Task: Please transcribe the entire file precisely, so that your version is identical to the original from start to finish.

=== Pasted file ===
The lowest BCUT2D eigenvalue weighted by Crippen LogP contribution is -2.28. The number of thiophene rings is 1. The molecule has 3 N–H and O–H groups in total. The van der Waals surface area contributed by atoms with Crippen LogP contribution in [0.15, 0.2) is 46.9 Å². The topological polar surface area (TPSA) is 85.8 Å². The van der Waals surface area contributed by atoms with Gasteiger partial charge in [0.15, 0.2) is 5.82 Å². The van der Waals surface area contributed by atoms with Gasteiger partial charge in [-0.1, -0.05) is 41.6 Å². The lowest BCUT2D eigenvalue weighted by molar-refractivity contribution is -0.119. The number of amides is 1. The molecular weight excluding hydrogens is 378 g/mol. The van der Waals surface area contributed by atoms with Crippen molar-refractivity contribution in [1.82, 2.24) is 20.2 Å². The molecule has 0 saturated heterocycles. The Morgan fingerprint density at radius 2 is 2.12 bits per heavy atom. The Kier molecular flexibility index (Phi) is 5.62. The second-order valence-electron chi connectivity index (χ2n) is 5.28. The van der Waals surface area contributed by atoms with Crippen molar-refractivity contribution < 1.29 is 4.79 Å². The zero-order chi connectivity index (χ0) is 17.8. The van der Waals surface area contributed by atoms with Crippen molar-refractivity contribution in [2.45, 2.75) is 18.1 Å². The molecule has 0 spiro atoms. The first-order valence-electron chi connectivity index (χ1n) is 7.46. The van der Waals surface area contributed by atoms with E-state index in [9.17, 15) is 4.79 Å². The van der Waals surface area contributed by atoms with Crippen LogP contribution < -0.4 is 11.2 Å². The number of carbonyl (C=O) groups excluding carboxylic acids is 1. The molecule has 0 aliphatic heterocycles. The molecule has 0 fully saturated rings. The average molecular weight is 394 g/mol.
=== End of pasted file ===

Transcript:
The lowest BCUT2D eigenvalue weighted by Crippen LogP contribution is -2.28. The number of thiophene rings is 1. The molecule has 3 N–H and O–H groups in total. The van der Waals surface area contributed by atoms with Crippen LogP contribution in [0.15, 0.2) is 46.9 Å². The topological polar surface area (TPSA) is 85.8 Å². The van der Waals surface area contributed by atoms with Gasteiger partial charge in [0.15, 0.2) is 5.82 Å². The van der Waals surface area contributed by atoms with Gasteiger partial charge in [-0.1, -0.05) is 41.6 Å². The lowest BCUT2D eigenvalue weighted by molar-refractivity contribution is -0.119. The number of amides is 1. The molecular weight excluding hydrogens is 378 g/mol. The van der Waals surface area contributed by atoms with Crippen molar-refractivity contribution in [1.82, 2.24) is 20.2 Å². The molecule has 0 saturated heterocycles. The Morgan fingerprint density at radius 2 is 2.12 bits per heavy atom. The Kier molecular flexibility index (Phi) is 5.62. The second-order valence-electron chi connectivity index (χ2n) is 5.28. The van der Waals surface area contributed by atoms with Crippen molar-refractivity contribution < 1.29 is 4.79 Å². The zero-order chi connectivity index (χ0) is 17.8. The van der Waals surface area contributed by atoms with Crippen molar-refractivity contribution in [2.45, 2.75) is 18.1 Å². The molecule has 0 spiro atoms. The first-order valence-electron chi connectivity index (χ1n) is 7.46. The van der Waals surface area contributed by atoms with E-state index in [9.17, 15) is 4.79 Å². The van der Waals surface area contributed by atoms with Crippen LogP contribution < -0.4 is 11.2 Å². The number of carbonyl (C=O) groups excluding carboxylic acids is 1. The molecule has 0 aliphatic heterocycles. The molecule has 0 fully saturated rings. The average molecular weight is 394 g/mol.